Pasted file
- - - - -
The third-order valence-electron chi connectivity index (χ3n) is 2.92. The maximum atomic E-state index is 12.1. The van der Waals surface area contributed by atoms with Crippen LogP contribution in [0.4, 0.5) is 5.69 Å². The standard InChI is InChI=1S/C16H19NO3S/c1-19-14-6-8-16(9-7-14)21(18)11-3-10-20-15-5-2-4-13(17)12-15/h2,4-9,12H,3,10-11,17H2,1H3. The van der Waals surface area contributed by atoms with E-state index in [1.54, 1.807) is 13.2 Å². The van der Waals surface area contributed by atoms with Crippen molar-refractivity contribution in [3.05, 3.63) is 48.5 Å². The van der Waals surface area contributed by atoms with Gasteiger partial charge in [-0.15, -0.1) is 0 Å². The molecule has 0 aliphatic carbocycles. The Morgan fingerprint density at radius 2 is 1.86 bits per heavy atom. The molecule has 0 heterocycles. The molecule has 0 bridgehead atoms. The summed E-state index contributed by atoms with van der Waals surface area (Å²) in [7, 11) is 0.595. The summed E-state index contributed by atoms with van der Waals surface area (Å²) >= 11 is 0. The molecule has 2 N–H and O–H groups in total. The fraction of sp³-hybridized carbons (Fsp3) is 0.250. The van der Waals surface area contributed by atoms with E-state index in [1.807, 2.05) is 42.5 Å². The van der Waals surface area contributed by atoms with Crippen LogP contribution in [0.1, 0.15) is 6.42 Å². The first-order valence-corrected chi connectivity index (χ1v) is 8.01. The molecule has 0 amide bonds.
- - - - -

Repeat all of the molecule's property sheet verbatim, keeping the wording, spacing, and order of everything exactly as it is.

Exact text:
The third-order valence-electron chi connectivity index (χ3n) is 2.92. The maximum atomic E-state index is 12.1. The van der Waals surface area contributed by atoms with Crippen LogP contribution in [0.4, 0.5) is 5.69 Å². The standard InChI is InChI=1S/C16H19NO3S/c1-19-14-6-8-16(9-7-14)21(18)11-3-10-20-15-5-2-4-13(17)12-15/h2,4-9,12H,3,10-11,17H2,1H3. The van der Waals surface area contributed by atoms with E-state index in [1.54, 1.807) is 13.2 Å². The van der Waals surface area contributed by atoms with Crippen molar-refractivity contribution in [3.05, 3.63) is 48.5 Å². The van der Waals surface area contributed by atoms with Gasteiger partial charge in [-0.15, -0.1) is 0 Å². The molecule has 0 aliphatic carbocycles. The Morgan fingerprint density at radius 2 is 1.86 bits per heavy atom. The molecule has 0 heterocycles. The molecule has 0 bridgehead atoms. The summed E-state index contributed by atoms with van der Waals surface area (Å²) in [7, 11) is 0.595. The summed E-state index contributed by atoms with van der Waals surface area (Å²) >= 11 is 0. The molecule has 2 N–H and O–H groups in total. The fraction of sp³-hybridized carbons (Fsp3) is 0.250. The van der Waals surface area contributed by atoms with E-state index in [1.807, 2.05) is 42.5 Å². The van der Waals surface area contributed by atoms with Crippen LogP contribution in [0.1, 0.15) is 6.42 Å². The first-order valence-corrected chi connectivity index (χ1v) is 8.01. The molecule has 0 amide bonds.